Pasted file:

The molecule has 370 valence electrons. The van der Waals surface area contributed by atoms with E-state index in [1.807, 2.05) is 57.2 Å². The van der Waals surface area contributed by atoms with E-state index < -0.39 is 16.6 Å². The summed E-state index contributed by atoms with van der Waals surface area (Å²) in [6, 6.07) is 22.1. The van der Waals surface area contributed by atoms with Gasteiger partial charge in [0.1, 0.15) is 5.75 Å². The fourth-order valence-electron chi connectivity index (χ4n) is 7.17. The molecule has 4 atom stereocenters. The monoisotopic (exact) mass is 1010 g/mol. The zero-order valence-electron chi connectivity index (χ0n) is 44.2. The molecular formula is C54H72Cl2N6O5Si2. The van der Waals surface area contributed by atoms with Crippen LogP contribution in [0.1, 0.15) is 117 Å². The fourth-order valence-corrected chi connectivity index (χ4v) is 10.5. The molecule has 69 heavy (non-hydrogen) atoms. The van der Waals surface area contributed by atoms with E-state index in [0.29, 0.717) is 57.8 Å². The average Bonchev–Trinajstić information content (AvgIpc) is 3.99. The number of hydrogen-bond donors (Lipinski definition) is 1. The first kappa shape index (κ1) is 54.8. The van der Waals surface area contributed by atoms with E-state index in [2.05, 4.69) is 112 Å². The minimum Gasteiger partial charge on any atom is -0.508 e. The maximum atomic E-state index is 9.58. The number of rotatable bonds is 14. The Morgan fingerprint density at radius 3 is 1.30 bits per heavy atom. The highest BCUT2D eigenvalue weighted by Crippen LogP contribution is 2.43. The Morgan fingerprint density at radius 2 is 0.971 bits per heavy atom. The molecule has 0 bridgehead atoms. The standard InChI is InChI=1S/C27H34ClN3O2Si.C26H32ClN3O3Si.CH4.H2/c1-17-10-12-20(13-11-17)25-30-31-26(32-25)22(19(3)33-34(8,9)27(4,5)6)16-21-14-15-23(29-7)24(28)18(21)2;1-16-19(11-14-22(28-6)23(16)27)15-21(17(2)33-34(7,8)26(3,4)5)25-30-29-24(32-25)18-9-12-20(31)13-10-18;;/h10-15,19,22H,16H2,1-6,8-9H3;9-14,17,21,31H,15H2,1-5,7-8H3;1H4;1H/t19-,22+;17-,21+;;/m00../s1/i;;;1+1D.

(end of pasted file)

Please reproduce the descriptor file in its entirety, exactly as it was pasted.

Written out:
The molecule has 370 valence electrons. The van der Waals surface area contributed by atoms with E-state index in [1.807, 2.05) is 57.2 Å². The van der Waals surface area contributed by atoms with E-state index < -0.39 is 16.6 Å². The summed E-state index contributed by atoms with van der Waals surface area (Å²) in [6, 6.07) is 22.1. The van der Waals surface area contributed by atoms with Gasteiger partial charge in [0.1, 0.15) is 5.75 Å². The fourth-order valence-electron chi connectivity index (χ4n) is 7.17. The molecule has 4 atom stereocenters. The monoisotopic (exact) mass is 1010 g/mol. The zero-order valence-electron chi connectivity index (χ0n) is 44.2. The molecular formula is C54H72Cl2N6O5Si2. The van der Waals surface area contributed by atoms with Crippen LogP contribution in [0.1, 0.15) is 117 Å². The fourth-order valence-corrected chi connectivity index (χ4v) is 10.5. The molecule has 69 heavy (non-hydrogen) atoms. The van der Waals surface area contributed by atoms with E-state index in [0.29, 0.717) is 57.8 Å². The average Bonchev–Trinajstić information content (AvgIpc) is 3.99. The number of hydrogen-bond donors (Lipinski definition) is 1. The first kappa shape index (κ1) is 54.8. The van der Waals surface area contributed by atoms with E-state index in [2.05, 4.69) is 112 Å². The minimum Gasteiger partial charge on any atom is -0.508 e. The maximum atomic E-state index is 9.58. The number of rotatable bonds is 14. The Morgan fingerprint density at radius 3 is 1.30 bits per heavy atom. The highest BCUT2D eigenvalue weighted by Crippen LogP contribution is 2.43. The Morgan fingerprint density at radius 2 is 0.971 bits per heavy atom. The molecule has 0 bridgehead atoms. The standard InChI is InChI=1S/C27H34ClN3O2Si.C26H32ClN3O3Si.CH4.H2/c1-17-10-12-20(13-11-17)25-30-31-26(32-25)22(19(3)33-34(8,9)27(4,5)6)16-21-14-15-23(29-7)24(28)18(21)2;1-16-19(11-14-22(28-6)23(16)27)15-21(17(2)33-34(7,8)26(3,4)5)25-30-29-24(32-25)18-9-12-20(31)13-10-18;;/h10-15,19,22H,16H2,1-6,8-9H3;9-14,17,21,31H,15H2,1-5,7-8H3;1H4;1H/t19-,22+;17-,21+;;/m00../s1/i;;;1+1D.